Donation Culture

Several of my friends at LiveJournal considered the permanent account sale recently, trying to decide whether to pay to make their account permanent. The ones who did often framed it to themselves as their way of saying thanks for a service that they have used extensively. I eventually decided against the permanent account, as I’m not convinced I’ll be using LJ in 6-7 years. But I did sign up for a paid account earlier this year, despite not using the paid member features, as my way of saying thanks.

I’m trying to find ways to support the services I like on the Internet because I can afford to now. I donate to Questionable Content regularly, I finally paid for TextPad, I’m an ESPN.com “Insider”, etc. Of the six books I reviewed in my nonfiction roundup, I bought three of them because they were written by bloggers that I read. Even if I didn’t like the books, I felt that buying their book and increasing their Amazon rankings was a way of saying thanks for all of the free content I have enjoyed. Buying CDs or T-shirts at concerts is a similar tactic.

I wonder how many people are like me, though. How many people pay for a service that they can get for free? Will enough of the audience donate for free content to continue to thrive?

Then again, y’all convinced me that people will generate content purely for the satisfaction they get from the act of creation. There are motivations other than money, or I wouldn’t spend hours each week blogging. So maybe creating a culture of compensation doesn’t matter.

And even for those who are motivated by money, the best route may not be donations or subscriptions, but ad revenue. The creator of the ludicrously addictive Desktop Tower Defense game is apparently making close to $10,000 a month from Google ads.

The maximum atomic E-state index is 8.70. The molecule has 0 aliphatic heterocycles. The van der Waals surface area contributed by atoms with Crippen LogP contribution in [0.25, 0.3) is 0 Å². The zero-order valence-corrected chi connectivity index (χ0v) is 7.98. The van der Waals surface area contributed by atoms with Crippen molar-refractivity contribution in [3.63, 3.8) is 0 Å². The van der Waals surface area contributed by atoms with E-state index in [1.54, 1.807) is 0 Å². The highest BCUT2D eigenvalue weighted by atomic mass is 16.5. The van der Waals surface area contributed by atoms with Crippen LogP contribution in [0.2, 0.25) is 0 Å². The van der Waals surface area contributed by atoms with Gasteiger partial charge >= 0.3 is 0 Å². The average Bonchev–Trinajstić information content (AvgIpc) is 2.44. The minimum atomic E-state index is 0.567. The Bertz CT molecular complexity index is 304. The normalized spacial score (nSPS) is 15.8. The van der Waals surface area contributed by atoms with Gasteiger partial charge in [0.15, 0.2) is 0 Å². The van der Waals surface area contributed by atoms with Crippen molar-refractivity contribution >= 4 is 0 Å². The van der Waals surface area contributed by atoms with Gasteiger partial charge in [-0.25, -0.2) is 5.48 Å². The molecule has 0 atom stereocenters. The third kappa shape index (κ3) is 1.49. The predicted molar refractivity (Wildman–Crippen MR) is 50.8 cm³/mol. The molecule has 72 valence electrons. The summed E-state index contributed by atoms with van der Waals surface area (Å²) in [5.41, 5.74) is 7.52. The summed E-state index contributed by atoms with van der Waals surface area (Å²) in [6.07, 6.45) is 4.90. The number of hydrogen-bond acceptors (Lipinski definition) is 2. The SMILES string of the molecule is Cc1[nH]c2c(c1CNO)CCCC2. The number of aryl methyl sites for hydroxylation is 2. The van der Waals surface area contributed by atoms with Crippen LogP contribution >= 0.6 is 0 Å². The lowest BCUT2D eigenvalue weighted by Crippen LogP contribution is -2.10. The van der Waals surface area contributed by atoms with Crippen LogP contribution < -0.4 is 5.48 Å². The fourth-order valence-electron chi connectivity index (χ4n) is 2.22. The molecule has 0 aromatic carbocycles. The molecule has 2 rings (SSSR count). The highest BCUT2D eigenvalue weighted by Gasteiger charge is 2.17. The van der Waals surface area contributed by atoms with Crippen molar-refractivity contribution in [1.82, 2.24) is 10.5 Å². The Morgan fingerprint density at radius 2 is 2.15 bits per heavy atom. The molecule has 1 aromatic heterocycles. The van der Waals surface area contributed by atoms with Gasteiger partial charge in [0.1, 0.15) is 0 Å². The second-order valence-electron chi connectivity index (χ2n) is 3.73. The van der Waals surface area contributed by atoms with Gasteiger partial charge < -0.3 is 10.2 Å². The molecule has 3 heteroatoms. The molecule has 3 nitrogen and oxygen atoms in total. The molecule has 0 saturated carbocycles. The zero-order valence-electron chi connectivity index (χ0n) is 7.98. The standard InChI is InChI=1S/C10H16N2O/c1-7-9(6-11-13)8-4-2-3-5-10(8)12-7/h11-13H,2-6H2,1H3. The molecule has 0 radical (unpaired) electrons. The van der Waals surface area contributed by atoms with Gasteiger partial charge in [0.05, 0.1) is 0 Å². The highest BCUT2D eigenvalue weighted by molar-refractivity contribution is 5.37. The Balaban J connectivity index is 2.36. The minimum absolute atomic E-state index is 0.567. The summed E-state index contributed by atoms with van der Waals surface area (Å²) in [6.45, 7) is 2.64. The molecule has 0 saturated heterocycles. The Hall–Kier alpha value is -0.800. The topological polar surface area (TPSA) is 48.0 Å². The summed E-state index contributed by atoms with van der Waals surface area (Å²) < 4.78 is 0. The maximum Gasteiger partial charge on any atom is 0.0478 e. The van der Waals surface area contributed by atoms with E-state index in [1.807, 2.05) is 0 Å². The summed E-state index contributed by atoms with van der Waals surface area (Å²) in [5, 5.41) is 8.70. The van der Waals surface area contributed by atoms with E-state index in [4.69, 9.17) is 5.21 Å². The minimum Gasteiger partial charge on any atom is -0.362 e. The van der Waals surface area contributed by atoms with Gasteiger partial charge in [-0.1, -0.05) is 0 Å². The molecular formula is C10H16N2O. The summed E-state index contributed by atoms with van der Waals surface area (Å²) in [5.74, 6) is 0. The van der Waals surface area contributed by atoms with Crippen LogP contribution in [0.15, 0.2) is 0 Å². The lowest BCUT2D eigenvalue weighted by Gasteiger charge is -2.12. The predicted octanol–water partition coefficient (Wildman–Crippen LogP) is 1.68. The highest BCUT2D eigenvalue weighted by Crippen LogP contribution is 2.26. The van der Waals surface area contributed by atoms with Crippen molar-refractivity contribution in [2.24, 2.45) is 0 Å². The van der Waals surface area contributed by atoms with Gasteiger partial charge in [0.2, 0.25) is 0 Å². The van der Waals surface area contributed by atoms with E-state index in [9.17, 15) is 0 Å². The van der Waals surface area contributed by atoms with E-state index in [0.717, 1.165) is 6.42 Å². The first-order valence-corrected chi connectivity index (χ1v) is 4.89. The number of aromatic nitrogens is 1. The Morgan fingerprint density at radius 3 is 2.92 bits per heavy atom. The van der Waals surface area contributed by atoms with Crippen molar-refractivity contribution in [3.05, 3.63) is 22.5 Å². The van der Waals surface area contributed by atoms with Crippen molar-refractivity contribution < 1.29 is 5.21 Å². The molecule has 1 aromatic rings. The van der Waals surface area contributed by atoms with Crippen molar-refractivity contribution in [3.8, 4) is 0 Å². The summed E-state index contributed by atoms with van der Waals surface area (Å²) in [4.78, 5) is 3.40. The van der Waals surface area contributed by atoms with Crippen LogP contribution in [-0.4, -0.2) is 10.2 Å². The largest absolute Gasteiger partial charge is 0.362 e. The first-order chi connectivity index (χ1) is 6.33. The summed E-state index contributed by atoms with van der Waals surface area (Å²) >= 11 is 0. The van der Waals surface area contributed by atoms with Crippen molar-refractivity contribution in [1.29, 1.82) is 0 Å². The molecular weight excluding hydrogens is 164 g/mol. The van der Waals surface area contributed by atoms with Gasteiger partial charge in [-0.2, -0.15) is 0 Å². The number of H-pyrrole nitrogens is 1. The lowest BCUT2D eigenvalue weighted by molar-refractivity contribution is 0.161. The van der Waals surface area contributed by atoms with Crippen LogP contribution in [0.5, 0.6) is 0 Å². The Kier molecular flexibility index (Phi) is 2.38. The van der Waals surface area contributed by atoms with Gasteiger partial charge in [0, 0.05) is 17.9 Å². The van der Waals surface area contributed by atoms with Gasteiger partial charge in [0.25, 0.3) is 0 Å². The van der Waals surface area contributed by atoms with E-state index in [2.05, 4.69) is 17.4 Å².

I feel that I have the obligation to acknowledge the value of content I like. I’d feel terrible if somebody whose work I enjoyed stopped doing it because they were not being sufficiently rewarded. There are different ways I try to do this.

  • Direct monetary compensation as discussed above, in the form of donations or buying swag.
  • “Google juice” in the form of links to web pages I find valuable. Not that I have much link power, but every little bit helps, and with AdSense, higher PageRank translates into money.
  • Sometimes all I do is write an email to the person thanking them for their work – I still get a thrill from every such email I get, so I hope the same is true for others.

I’m not sure where culture is going, but I hope it’s moving in a direction where people donate to the things they like, creating an opportunity for more people to make a living at activities that they enjoy rather than having to work day jobs to support their creative outlets. It makes me feel good to donate to people whose work I appreciate, especially when it’s completely voluntary on my part. I have no idea how the economics work out, but the idea of giving away content for free and then depending on donations appeals to me as a test of the collective culture of humanity.

P.S. Speaking of donations, I really appreciate the person who bought a cell phone via my Amazon associate link. Thanks! It made me so happy that I moved the link up the sidebar just now to be more obvious 🙂

4 thoughts on “Donation Culture

  1. The “give the content away for free and sell accessories” model seems to be a winner for webcomics. There are a lot of cartoonists making a living that way, and even more who can at least pay their hosting bills with donations. I don’t know that I’d call it a lucrative way to make a living, but pimping t-shirts and printed collections in the sidebar seems to work for most people (unlike trying to get a syndication contract)…

  2. P.S. Speaking of donations, I really appreciate the person who bought a cell phone via my Amazon associate link. Thanks! It made me so happy that I moved the link up the sidebar just now to be more obvious

    I try to use your Amazon link nowadays if I’m buying something–I got a few books recently. However, I whiffed when I bought a DeWalt cordless circular saw–sorry about that.

  3. I’m happy to buy a t-shirt or somesuch, if they’re actually good, but definitely don’t want the bother of making a specific donation- I’d actually prefer to see a couple of ads than have to spend my time.

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